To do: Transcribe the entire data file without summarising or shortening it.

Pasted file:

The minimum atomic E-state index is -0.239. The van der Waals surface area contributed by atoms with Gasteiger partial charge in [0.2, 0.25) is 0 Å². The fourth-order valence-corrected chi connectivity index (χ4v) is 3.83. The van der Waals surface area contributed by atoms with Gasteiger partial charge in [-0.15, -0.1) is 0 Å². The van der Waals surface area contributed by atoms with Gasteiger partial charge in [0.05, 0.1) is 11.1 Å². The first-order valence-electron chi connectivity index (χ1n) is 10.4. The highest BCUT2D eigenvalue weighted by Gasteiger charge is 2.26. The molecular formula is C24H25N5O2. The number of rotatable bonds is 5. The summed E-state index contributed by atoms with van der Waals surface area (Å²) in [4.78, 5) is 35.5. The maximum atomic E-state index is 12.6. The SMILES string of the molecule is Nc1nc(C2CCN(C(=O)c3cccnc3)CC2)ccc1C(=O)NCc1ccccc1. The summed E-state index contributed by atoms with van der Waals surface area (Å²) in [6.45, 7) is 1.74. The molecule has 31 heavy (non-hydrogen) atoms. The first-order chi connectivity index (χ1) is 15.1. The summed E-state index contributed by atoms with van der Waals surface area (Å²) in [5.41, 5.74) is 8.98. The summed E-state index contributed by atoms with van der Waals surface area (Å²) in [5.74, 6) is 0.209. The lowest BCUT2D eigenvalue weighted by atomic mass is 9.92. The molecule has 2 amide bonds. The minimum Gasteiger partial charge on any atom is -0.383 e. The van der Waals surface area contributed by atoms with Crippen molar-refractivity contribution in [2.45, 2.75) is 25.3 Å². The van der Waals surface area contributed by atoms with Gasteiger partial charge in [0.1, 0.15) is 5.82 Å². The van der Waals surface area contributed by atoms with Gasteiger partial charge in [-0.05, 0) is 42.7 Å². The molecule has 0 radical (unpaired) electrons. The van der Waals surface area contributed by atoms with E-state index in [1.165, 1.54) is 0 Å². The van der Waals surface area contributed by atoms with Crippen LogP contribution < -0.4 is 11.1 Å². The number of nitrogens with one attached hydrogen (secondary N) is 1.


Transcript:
The minimum atomic E-state index is -0.239. The van der Waals surface area contributed by atoms with Gasteiger partial charge in [0.2, 0.25) is 0 Å². The fourth-order valence-corrected chi connectivity index (χ4v) is 3.83. The van der Waals surface area contributed by atoms with Gasteiger partial charge in [-0.15, -0.1) is 0 Å². The van der Waals surface area contributed by atoms with Gasteiger partial charge in [0.05, 0.1) is 11.1 Å². The first-order valence-electron chi connectivity index (χ1n) is 10.4. The highest BCUT2D eigenvalue weighted by Gasteiger charge is 2.26. The molecular formula is C24H25N5O2. The number of rotatable bonds is 5. The summed E-state index contributed by atoms with van der Waals surface area (Å²) in [4.78, 5) is 35.5. The maximum atomic E-state index is 12.6. The SMILES string of the molecule is Nc1nc(C2CCN(C(=O)c3cccnc3)CC2)ccc1C(=O)NCc1ccccc1. The summed E-state index contributed by atoms with van der Waals surface area (Å²) in [6.45, 7) is 1.74. The molecule has 31 heavy (non-hydrogen) atoms. The first-order chi connectivity index (χ1) is 15.1. The summed E-state index contributed by atoms with van der Waals surface area (Å²) in [5.41, 5.74) is 8.98. The summed E-state index contributed by atoms with van der Waals surface area (Å²) in [5.74, 6) is 0.209. The lowest BCUT2D eigenvalue weighted by atomic mass is 9.92. The molecule has 2 amide bonds. The minimum Gasteiger partial charge on any atom is -0.383 e. The van der Waals surface area contributed by atoms with Crippen molar-refractivity contribution in [2.45, 2.75) is 25.3 Å². The van der Waals surface area contributed by atoms with Gasteiger partial charge in [0.1, 0.15) is 5.82 Å². The van der Waals surface area contributed by atoms with Gasteiger partial charge in [-0.05, 0) is 42.7 Å². The molecule has 0 radical (unpaired) electrons. The van der Waals surface area contributed by atoms with E-state index in [1.165, 1.54) is 0 Å². The van der Waals surface area contributed by atoms with Crippen LogP contribution < -0.4 is 11.1 Å². The number of nitrogens with one attached hydrogen (secondary N) is 1.